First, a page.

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Adam Rapa: Life on the Road (2009)

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Adam Rapa: Life on the Road How we rate: our writers tend to review music they like within their preferred genres.

In Italian, rapa translates, ever so blandly, as turnip. In the dialect of music and trumpeting, Rapa probably translates as supernova. Reminiscent of the Hubble Telescope's display of spectacular images of galaxies far away, their beauty exploding in viewer's eyes and hearts, Adam Rapa's Life on the Road is a prismatic and almost spectacular CD.

On this, his first solo CD, Rapa, a Jack Sparrow-like swashbuckler of sounds, screams with virtuosity, displaying a wide range of technical yet beautiful playing. His approach creatively betrays the personality of a dynamic, high energy, yet puckish, virtuoso. Along with other younger superstar trumpet performers such as Tom Hilliker

, Dominick Farinacci
Dominick Farinacci
Dominick Farinacci
b.1983
trumpet
, and Etienne Charles
Etienne Charles
Etienne Charles
b.1983
trumpet
, Rapa and his group seem to seek envelopes to push and technical barriers to break with their electrifying performances.

Life on Rapa's road spills out with fire, spirit and energy. The solo and ensemble playing is tight and swinging ("Calypso," and the Maynard Ferguson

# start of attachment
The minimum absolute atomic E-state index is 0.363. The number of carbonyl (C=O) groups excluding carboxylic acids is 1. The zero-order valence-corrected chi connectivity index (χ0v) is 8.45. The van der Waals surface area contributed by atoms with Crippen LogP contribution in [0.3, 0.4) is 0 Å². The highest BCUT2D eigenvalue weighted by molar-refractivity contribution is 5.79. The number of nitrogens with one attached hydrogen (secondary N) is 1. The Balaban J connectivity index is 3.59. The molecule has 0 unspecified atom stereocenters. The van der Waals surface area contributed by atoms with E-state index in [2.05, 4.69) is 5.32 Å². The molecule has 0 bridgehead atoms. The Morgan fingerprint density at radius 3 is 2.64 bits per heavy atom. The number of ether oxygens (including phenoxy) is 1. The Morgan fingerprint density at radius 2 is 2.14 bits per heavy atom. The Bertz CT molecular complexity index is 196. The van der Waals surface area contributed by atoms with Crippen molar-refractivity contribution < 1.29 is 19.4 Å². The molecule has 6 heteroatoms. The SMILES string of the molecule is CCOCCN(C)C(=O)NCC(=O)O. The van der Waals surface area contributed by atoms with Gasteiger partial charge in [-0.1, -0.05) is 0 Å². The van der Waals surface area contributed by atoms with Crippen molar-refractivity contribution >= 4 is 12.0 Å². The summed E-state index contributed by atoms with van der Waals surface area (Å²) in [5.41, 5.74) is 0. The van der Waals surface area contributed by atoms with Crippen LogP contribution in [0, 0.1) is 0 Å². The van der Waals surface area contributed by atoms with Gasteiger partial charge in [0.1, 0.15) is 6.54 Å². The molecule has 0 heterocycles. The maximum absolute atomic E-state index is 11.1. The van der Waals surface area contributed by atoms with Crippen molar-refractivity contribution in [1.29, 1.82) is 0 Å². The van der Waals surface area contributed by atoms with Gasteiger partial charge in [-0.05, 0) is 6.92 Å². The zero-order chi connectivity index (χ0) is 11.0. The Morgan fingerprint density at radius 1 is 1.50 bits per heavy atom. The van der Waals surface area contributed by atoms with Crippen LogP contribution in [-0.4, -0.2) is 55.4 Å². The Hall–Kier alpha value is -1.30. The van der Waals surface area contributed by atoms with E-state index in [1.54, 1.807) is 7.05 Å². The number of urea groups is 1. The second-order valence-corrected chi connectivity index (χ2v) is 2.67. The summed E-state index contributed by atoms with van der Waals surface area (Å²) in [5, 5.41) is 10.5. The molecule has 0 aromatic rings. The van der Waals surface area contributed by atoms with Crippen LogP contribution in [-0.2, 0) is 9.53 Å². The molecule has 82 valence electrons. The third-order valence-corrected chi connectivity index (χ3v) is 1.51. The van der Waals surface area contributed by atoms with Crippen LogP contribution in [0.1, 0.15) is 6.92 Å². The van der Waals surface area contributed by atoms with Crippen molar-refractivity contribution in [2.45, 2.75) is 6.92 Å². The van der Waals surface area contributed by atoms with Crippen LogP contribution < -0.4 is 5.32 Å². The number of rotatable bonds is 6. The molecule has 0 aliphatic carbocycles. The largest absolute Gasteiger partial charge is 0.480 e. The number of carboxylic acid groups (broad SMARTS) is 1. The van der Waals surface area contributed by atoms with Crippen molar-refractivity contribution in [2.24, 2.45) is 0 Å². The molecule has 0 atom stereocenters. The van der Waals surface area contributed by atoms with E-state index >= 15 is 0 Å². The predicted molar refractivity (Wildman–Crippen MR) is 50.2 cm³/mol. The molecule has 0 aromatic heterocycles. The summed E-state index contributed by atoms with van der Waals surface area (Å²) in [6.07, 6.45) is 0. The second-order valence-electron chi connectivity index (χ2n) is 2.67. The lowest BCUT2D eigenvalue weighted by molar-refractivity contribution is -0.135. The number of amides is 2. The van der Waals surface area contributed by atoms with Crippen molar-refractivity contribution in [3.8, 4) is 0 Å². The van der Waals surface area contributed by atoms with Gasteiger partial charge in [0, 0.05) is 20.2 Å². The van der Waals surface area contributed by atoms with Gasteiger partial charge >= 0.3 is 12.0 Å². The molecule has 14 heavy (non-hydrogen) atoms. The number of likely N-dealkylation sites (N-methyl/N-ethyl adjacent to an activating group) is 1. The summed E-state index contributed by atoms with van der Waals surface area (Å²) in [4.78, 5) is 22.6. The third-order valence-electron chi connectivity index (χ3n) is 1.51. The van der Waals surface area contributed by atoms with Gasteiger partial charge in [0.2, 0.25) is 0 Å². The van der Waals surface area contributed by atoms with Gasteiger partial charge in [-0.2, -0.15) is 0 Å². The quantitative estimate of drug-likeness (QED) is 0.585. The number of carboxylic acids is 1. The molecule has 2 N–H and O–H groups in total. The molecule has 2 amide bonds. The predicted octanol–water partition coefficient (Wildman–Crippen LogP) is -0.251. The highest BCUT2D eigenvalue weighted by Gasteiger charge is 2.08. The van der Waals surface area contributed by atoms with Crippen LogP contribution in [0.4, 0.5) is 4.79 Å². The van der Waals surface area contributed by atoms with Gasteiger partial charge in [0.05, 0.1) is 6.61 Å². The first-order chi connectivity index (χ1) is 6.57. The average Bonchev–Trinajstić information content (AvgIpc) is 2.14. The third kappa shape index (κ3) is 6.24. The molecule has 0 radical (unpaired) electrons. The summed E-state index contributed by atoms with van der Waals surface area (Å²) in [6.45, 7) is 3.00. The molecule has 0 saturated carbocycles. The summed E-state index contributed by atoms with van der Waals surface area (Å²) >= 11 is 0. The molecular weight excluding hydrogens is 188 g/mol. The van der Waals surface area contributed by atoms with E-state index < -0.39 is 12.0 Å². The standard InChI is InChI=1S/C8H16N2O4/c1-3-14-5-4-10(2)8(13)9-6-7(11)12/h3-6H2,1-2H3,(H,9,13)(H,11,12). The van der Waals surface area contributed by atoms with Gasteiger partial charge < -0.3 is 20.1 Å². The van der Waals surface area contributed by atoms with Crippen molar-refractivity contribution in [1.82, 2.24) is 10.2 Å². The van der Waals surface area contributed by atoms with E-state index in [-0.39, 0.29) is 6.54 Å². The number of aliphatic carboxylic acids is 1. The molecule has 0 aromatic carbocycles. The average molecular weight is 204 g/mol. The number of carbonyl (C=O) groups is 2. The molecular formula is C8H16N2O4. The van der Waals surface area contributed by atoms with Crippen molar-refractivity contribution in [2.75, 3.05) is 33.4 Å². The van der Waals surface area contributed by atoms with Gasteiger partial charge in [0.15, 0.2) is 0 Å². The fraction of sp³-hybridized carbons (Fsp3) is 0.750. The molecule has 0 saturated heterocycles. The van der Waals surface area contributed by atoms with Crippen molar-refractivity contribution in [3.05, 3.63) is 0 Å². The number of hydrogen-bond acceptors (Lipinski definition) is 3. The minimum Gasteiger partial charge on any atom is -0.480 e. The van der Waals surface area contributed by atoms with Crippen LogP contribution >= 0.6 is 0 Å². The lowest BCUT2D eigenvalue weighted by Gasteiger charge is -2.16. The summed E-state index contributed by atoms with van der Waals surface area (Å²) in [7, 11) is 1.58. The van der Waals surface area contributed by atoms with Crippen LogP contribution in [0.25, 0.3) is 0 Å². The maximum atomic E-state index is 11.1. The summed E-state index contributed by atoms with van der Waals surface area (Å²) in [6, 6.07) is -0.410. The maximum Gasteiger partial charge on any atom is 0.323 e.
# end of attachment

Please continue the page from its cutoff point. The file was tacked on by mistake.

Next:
Maynard Ferguson
Maynard Ferguson
1928 - 2006
trumpet
-like "Goldmine"). These ten selections, including five Rapa compositions, provide more a than adequate playing field for the trumpeter to display his range, technique and jazz improv chops. His incorporation of electronic support—wah-wah and other effects ("A Freaky Night in Tunisia")—is sly, smartly utilized, and does not detract from the music. There's funky-butt, trumpet-speak and humor here, too ("Poopy Pants Blues"). Overall, Rapa soars with good support from his cohorts. Pianist Jordan Orvosh, especially, shines on a very nice send up of "Ode to Joy."

As excellent as the music is, there's not much straight-ahead solo jazz. A moment of fantasy might deliver Rapa dazzling on "Giant Steps" or displaying his beautiful golden tone, remembering Clifford Brown

Clifford Brown
Clifford Brown
1930 - 1956
trumpet
on "I Can Dream, Can't I?" But he does give a nod to Miles Davis
Miles Davis
Miles Davis
1926 - 1991
trumpet
with "Blue in Green."

The recording and overall production values are fine and well-balanced, given Rapa's power playing. Like the musical extravaganza in which he first gained notoriety, Life on the Road is, overall, a blast.

Track Listing: Calypso; A Freaky Night in Tunisia; Blue in Green; Babudilewbap; Ode to Joy; Dissent; 50 Pumps; Poopy Pants Blues; Goldmine; Song for Jozak.

Personnel: Adam Rapa: trumpet, flugelhorn; Mike Tucker: tenor saxophone; Jeff bush, Danny Kirkum: tenor trombone; Max Seigle: tenor trombone; Jordan Orvosh: piano, keyboards; Nate Edgar: bass guitar; Joey Oakley: drums; Equis Castrillo: congas, timbales.

Record Label: Self Produced

Style: Beyond Jazz


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